Jules Dassin’s Thieves’ Highway was released at a time when Noir was going strong, and fits the mould of what is expected of the genre. In truth though, it is something much different and more human proving the audience with an insight into the dirty tricks of market life controlled by mobsters.
In this Arrow Academy release we are introduced to A.I. Bezzerides world of crooks and fall guys where the nice guy is normally the fall guy. In this case Richard Conte plays Nick Garcos a soldier returning from the war to find his father crippled by mobster Mike Figlia (Lee J. Cobb) in a deal gone wrong. Looking for revenge Garcos sources some apples, taking them to the market in an attempt to get the kingpin’s attention and force him to pay for his past wrongs.
In much the same way as Noir films work, Garcos is the fall guy in this situation, and a particularly stupid one at that. Finding himself in situation after situation that sees him losing out every time he never has much luck. Though his friendship with wannabe femme fatale Rica (Valentina Cortese) brings him some success. For the most part though he is an annoying character as he falls for all the ploys set to trap him. This is probably because of the fact that he is an extreme version of the “fall guy” persona.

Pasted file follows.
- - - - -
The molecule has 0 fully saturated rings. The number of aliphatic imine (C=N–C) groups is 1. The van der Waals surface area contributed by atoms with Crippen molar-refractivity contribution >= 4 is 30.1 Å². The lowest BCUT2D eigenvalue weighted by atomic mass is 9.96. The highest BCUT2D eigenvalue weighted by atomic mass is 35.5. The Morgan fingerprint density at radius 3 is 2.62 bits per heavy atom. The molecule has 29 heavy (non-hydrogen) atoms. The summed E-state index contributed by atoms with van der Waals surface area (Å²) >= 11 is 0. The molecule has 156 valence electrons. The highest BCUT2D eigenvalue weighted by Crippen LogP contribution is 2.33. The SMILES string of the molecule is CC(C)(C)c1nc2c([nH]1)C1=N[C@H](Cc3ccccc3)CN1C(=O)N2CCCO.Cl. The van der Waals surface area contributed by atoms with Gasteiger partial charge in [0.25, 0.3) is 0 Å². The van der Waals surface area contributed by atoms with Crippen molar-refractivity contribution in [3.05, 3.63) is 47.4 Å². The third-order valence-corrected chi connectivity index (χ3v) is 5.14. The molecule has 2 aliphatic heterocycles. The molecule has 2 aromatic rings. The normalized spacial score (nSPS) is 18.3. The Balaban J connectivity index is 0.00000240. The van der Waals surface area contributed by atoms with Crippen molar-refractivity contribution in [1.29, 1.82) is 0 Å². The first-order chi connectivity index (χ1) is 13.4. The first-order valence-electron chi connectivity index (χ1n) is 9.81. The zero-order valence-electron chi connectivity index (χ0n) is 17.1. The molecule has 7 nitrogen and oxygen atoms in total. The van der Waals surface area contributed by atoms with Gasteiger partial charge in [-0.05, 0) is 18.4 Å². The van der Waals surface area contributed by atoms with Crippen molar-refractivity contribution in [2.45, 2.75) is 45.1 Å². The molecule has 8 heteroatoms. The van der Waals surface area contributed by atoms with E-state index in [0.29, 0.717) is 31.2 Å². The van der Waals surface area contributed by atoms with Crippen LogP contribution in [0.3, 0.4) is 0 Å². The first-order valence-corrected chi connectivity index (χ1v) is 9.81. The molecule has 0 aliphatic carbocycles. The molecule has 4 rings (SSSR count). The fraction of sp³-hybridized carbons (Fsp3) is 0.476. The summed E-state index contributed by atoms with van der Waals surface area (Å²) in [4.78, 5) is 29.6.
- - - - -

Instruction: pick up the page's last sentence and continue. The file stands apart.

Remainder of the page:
After watching the film, the special features provide an education as to exactly where the story of Nick Garcos came from, and the story of writer A.I. Bezzerides. In many ways his story makes the film much more interesting. While there is an aim in some of the features to call Thieves’ Highway a “Proletariat drama” and not Noir, I tend to feel that there are enough similarities to Noir…that it fits better in that drama, and proletariat drama sounds just a little pretentious for my liking. We have the fall guy who loses out, we have the mobsters who dominate and for most of the film win out, and this just feels like a Noir, we even have a memorable femme fatale in the form of Cortese.
One thing noticeable with Thieves’ Highway is that Valentina Cortese steals the film with her character Rica. The femme fatale with a heart starts out by conning Garcos, but ends up as his protector and this is where the film really comes alive. It is the relationship between the two and the budding friendship that not only saves Rica, but also Garcos and pull them both out of the hell they have found themselves in.
Thieves’ Highway is an interesting film to watch because the dark world of the fruit market isn’t really a scenario you would think is interesting. What we find instead is a tale that focuses more on the human condition than fruit itself, and shows how a lost soul can be redeemed even in the darkest world. If you are looking for something different, and further education about the films of Jules Dassin, this is a very good release and strangely for a film from 1949 doesn’t seem to have aged that much at all.
Thieves’ Highway is available on dual format DVD and Blu-ray in the UK now.